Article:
Anyone who has ever been involved in an accident or suffered trauma understands the critical nature of insurance. It can act as a safety net for your family or business, assisting you in regaining your footing and shielding you from overwhelming bills.
Yet the same companies we rely on to help us when things go wrong are basing their policies and products on out-of-date, incorrect data, which not only costs them money but may also harm their consumers in the long run.
And, while other businesses make decisions based on thousands of data points, the insurance industry continues to rely on demographic data that is more than 40 years old.
Industry leaders recognize the magnitude of the issue. According to a recent McKinsey report, nine out of ten insurance companies identified legacy software and infrastructure as barriers to digitization.
Respondents to a survey conducted by the Center for the Study of Financial Innovation ranked outdated technology as the insurance industry's biggest threat.
The insurance industry does not have to operate as usual; artificial intelligence can process over 4,000 data points in minutes and analyze 20 years of mortality, demographic, health, and government trends, producing a dynamic algorithm that can be used to make informed decisions.
Data science-as-a-service (DSaaS) and insurance-as-a-platform (IaaP) platforms can assist insurance companies in determining risk more precisely, developing more customized products for their clients, and improving customer experiences.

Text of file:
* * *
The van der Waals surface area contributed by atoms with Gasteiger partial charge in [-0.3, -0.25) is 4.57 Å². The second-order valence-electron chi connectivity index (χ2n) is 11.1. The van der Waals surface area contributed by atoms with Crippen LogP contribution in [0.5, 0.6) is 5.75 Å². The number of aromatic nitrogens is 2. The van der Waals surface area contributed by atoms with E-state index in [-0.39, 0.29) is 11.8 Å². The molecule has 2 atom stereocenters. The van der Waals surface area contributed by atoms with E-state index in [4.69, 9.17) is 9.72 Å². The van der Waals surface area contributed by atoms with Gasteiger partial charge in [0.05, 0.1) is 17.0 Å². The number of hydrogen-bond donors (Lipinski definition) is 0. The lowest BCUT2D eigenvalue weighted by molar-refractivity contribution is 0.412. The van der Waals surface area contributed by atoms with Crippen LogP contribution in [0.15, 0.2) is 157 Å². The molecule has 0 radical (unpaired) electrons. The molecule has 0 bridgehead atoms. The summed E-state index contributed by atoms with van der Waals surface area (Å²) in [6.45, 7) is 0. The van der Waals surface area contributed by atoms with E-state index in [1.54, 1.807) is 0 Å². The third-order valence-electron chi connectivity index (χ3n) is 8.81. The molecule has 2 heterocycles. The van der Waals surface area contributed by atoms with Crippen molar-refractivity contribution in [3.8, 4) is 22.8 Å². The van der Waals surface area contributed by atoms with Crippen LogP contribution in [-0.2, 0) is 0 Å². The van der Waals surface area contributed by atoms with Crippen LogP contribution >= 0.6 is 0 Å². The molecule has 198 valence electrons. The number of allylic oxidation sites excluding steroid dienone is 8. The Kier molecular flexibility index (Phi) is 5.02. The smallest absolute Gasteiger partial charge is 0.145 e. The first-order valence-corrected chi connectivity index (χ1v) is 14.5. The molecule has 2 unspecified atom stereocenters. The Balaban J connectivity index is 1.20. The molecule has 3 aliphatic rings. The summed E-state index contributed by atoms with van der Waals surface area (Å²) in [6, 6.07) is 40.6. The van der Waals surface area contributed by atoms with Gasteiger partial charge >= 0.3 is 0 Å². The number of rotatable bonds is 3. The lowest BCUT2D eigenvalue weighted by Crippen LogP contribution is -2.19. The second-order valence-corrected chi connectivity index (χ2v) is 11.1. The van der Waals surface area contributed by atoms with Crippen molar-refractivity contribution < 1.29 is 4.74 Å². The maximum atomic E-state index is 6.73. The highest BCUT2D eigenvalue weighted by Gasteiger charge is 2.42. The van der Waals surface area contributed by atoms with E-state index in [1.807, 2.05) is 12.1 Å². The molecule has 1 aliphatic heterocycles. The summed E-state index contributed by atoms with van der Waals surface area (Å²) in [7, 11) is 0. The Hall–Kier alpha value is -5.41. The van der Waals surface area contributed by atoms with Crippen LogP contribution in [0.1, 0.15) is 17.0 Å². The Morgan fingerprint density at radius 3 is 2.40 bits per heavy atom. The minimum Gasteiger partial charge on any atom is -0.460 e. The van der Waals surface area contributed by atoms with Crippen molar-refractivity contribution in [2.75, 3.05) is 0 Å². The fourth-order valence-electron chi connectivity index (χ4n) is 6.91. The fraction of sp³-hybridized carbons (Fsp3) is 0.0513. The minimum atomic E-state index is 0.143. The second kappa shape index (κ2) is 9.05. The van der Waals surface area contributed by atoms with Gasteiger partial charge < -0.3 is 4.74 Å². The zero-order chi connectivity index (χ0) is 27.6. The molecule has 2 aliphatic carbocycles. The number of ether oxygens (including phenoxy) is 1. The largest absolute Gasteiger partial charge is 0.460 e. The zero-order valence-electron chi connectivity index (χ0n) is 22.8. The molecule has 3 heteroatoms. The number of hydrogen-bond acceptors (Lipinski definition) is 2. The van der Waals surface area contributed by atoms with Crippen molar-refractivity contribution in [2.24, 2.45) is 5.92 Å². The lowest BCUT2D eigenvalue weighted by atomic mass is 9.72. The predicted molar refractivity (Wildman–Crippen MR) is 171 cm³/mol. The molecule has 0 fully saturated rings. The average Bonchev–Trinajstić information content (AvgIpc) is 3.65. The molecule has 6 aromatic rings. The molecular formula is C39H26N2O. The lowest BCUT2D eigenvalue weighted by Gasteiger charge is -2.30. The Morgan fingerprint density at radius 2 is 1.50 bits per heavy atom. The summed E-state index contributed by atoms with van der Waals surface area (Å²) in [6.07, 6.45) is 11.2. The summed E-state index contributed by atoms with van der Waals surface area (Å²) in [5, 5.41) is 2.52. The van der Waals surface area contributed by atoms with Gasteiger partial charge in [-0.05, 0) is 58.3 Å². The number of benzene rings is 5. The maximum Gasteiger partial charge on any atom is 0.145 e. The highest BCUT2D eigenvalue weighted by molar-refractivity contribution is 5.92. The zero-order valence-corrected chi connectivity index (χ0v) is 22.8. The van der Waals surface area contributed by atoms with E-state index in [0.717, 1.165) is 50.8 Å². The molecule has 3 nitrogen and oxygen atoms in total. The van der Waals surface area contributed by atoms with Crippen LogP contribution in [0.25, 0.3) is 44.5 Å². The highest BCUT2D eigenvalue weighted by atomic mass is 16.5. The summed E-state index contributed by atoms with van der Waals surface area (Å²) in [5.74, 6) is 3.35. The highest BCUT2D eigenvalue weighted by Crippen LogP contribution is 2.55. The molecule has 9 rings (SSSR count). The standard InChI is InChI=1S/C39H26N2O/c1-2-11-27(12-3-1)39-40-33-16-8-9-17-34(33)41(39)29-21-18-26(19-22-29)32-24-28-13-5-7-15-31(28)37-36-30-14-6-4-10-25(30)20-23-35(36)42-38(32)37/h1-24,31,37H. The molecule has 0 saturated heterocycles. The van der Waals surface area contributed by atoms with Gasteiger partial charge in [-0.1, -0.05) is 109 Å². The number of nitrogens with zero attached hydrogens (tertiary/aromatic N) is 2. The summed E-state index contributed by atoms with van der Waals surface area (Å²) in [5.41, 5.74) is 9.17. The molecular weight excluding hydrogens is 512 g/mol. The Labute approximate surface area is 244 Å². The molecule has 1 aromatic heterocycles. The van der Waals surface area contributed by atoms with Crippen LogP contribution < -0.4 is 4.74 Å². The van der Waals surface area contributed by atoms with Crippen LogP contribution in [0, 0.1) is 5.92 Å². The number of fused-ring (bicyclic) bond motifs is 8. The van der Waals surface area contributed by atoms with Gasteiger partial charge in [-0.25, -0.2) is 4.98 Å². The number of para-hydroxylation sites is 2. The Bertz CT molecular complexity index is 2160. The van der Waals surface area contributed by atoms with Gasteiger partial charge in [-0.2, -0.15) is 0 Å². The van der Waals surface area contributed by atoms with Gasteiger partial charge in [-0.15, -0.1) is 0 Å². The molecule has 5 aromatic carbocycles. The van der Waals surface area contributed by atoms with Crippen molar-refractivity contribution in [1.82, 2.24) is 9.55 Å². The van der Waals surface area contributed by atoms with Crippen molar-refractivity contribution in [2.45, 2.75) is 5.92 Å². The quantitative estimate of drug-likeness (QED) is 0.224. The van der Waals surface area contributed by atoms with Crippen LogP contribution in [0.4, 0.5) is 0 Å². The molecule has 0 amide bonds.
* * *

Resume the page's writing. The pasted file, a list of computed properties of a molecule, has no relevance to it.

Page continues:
Additionally, this enhanced data can help insurance companies in pricing products more accurately, understanding the demographics of who is ready to buy, and acquiring the suitable risk — ultimately making them more profitable.
Additionally, these data streams can assist insurance companies in developing more effective policies and products that better meet the needs of their current and prospective clients.
Historically, the industry has developed new products based on existing ones rather than thoroughly examining what works and what adaptations are necessary.
Carriers can use AI and DSaaS platforms to create products based on demographic and risk data. Industry leaders can then incorporate agent feedback to curate and design products tailored to policyholders' needs.
Indeed, while effective and current use of technological advancements can significantly benefit a business's bottom line, agents are still required to establish trust and serve as the link between considerable data intelligence and developing a personal connection.
Agents who interact with consumers are the ones who show relationships with clients and can help curate suggested data-driven products to make insurance offerings more dynamic and desirable.
While many consumers use digital channels to research and compare insurance options and want the ability to file and track claims online, they still want to know that they can contact a knowledgeable, caring person if they require personal assistance. Companies that successfully integrate cloud-based data-driven artificial intelligence technology with traditional engagement methods via their agents will succeed.